meta-script5 Songs To Get Into Seventeen, Ahead Of New Album '17 Is Right Here' | GRAMMY.com
Seventeen
Seventeen

Photo: PLEDIS Entertainment

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5 Songs To Get Into Seventeen, Ahead Of New Album '17 Is Right Here'

The 13-member K-pop group has been going strong, selling over 16 million albums since 2015. On April 29, they'll release '17 Is Right Here,' a compilation of some of their most impactful songs. Dive into the world of Seventeen with five essential songs.

GRAMMYs/Apr 29, 2024 - 02:40 pm

Seventeen is more than just a K-pop group; it's a musical phenomenon that challenges conventions and redefines what it means to be a star in the South Korean music scene. Formed in 2015, the group consists of 13 members who are divided into vocal, hip-hop, and performance sub-units.

S.Coups, Jeonghan, Joshua, Jun, Hoshi, Wonwoo, Woozi, Dk, Mingyu, The8, Seungkwan, Vernon, and Dino have garnered a growing and dedicated global fandom known as Carats, who closely follow their every move. For the group, their fans are a significant part of their growth.

"We're definitely more confident than before through our growth. The growth of our Carats and the amount of support that they show us just gives us so much confidence", member Joshua told GRAMMY.com in 2022.

The self-produced group has a clear philosophy: Create relevant and innovative music that resonates. They don't adhere to stereotypes or definitions, but constantly strive to evolve and explore new sonic territories. This creative and authentic approach has been an integral part of the group's enduring success.

Seventeen wrapped up 2023 with over 16 million albums sold. On April 29, they'll release 17 Is Right Here, a compilation of some of their most impactful songs. For those looking to dive into the world of Seventeen, here are five essential songs to kickstart this exciting musical journey.

"Don't Wanna Cry" (2017)

The lead single from the mini album Al1, "Don't Wanna Cry" details the struggle of dealing with pain and loss. The track delves into the complex feelings of no longer having a loved one around, while holding onto the hope that they might return.

"Don't Wanna Cry" is a striking example of the group's openness and vulnerability with their fans. The song's raw emotions are deeply personal and relatable, depicting a struggle with pain and loss.

"To You" (2021)

The lively and heartwarming track "To You," from the ninth mini album Attacca, is a beautiful reflection on love and gratitude. It's the kind of song that inspires you to throw your arms open wide, sing out loud, and feel every word with your eyes closed.

With its repeated phrase of "I always need you," the song emphasizes the comfort of having someone dependable in your life. "To You" exemplifies Seventeen's remarkable ability to seamlessly combine emotional depth with infectious dance rhythms, showcasing their talent for creating simultaneously heartfelt and energetic tracks.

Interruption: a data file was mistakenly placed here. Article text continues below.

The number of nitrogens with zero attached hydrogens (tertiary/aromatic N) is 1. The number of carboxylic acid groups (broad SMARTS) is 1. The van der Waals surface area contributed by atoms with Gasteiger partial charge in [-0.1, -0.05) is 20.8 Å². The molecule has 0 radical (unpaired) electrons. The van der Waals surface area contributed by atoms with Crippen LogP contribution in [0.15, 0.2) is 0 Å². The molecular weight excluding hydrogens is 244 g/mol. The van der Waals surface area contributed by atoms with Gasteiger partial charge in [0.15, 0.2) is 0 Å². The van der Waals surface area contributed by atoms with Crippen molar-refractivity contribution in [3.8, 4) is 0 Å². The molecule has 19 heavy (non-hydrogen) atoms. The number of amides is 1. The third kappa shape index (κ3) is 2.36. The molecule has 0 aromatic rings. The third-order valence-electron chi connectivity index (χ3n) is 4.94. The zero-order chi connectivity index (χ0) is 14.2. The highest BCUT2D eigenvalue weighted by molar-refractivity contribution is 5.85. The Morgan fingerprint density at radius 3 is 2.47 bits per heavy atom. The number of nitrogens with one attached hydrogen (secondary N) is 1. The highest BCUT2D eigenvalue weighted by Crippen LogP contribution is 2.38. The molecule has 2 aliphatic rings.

"Hot" (2022)

A song to enjoy not just in the summer, but on any day of the year, "Hot" was released in 2022 as part of the album Face the Sun.

Through metaphors involving fire and the sun, the group repeatedly chants the word "Hot" reflecting a sense of confidence and the freedom to live passionately, while also encouraging listeners to express themselves boldly without fear. 

Reflecting the group's identity, "Hot" embraces themes of confidence, passion, and fearless self-expression — qualities that resonate with the group's image and message.

"Super" (2023)

An authentic anthem about unity, "Super" celebrates the power of teamwork and mutual support, as highlighted by the iconic chorus "I love my team, I love my crew." "Super" exemplifies how Seventeen functions as one cohesive group despite its numerous members, emphasizing their strong bond and collective spirit.

The song's title — a reference to Son Goku (손오공) from the famous anime "Dragon Ball" — is featured on the album FML, which in sold over 6.4 million copies in 2023 according to Pledis Entertainment, earning the title of the world's best-selling album.

"God of Music" (2023)

An anthem to the universal language of music and its remarkable ability to forge connections across continents, "God of Music," from Seventeen's 11th mini album, Seventeenth Heaven, is a track that moves you to dance from the very first beat.

The group emphasizes how music breaks down barriers, turning strangers into friends and uplifting people worldwide, regardless of language differences. In their accompanying music video, the members conclude with a heartfelt message: Music is a force that brings people together.

SEVENTEEN Performs A High-Octane Version Of "VERY NICE" | Press Play At Home

TWICE's Nayeon On Embracing Authenticity For 'NA'
Nayeon

Courtesy of JYP Entertainment

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The ABCDs Of Nayeon: How The TWICE Member Embraced Her Authenticity On ‘NA’

With her second solo release, K-pop idol Im Nayeon is unapologetically confident and boldly experimental. Out June 14, 'NA' contains English and Korean language tracks alongside collaborations with prominent Korean artists.

GRAMMYs/Jun 13, 2024 - 05:20 pm

K-pop idol Im Nayeon is a pioneer with many firsts attached to her name: She was the first to become a member of TWICE, the first from the group to go solo, and was the first-ever K-pop soloist to enter the Billboard Top 10. Now, Nayeon is the first member of TWICE to release a second solo album. 

Nearly two years after her solo debut, Nayeon arrives with a new mini-album, NA —  the title a play on her name and the Korean word for "me." The seven-track record highlights the singer’s unapologetic nature, exploring themes of self-confidence, romance, and tenacity. Nayeon has certainly had to be tenacious in her road to the new EP.